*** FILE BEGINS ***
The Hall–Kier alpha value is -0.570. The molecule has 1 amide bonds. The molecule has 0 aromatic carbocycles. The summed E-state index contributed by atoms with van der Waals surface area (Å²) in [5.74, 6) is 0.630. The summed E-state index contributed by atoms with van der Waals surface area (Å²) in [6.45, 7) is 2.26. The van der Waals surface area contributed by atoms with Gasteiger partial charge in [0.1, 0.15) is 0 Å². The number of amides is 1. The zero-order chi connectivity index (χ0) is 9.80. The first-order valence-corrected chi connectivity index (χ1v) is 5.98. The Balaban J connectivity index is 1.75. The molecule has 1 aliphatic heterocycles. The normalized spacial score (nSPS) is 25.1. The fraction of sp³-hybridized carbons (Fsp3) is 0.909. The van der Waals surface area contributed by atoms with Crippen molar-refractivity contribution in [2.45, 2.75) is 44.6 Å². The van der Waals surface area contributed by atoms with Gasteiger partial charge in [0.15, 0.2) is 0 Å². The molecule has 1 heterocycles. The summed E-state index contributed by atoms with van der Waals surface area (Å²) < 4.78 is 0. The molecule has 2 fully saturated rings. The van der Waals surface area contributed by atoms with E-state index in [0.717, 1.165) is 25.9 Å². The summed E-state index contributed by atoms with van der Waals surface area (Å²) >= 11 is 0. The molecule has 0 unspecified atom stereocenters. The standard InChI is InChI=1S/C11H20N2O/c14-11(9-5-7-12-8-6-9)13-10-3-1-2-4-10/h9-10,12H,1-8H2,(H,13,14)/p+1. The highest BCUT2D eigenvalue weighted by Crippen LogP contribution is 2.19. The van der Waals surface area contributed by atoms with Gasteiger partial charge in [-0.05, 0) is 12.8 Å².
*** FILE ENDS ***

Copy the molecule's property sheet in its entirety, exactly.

The Hall–Kier alpha value is -0.570. The molecule has 1 amide bonds. The molecule has 0 aromatic carbocycles. The summed E-state index contributed by atoms with van der Waals surface area (Å²) in [5.74, 6) is 0.630. The summed E-state index contributed by atoms with van der Waals surface area (Å²) in [6.45, 7) is 2.26. The van der Waals surface area contributed by atoms with Gasteiger partial charge in [0.1, 0.15) is 0 Å². The number of amides is 1. The zero-order chi connectivity index (χ0) is 9.80. The first-order valence-corrected chi connectivity index (χ1v) is 5.98. The Balaban J connectivity index is 1.75. The molecule has 1 aliphatic heterocycles. The normalized spacial score (nSPS) is 25.1. The fraction of sp³-hybridized carbons (Fsp3) is 0.909. The van der Waals surface area contributed by atoms with Crippen molar-refractivity contribution in [2.45, 2.75) is 44.6 Å². The van der Waals surface area contributed by atoms with Gasteiger partial charge in [0.15, 0.2) is 0 Å². The molecule has 1 heterocycles. The summed E-state index contributed by atoms with van der Waals surface area (Å²) < 4.78 is 0. The molecule has 2 fully saturated rings. The van der Waals surface area contributed by atoms with E-state index in [0.717, 1.165) is 25.9 Å². The summed E-state index contributed by atoms with van der Waals surface area (Å²) >= 11 is 0. The molecule has 0 unspecified atom stereocenters. The standard InChI is InChI=1S/C11H20N2O/c14-11(9-5-7-12-8-6-9)13-10-3-1-2-4-10/h9-10,12H,1-8H2,(H,13,14)/p+1. The highest BCUT2D eigenvalue weighted by Crippen LogP contribution is 2.19. The van der Waals surface area contributed by atoms with Gasteiger partial charge in [-0.05, 0) is 12.8 Å².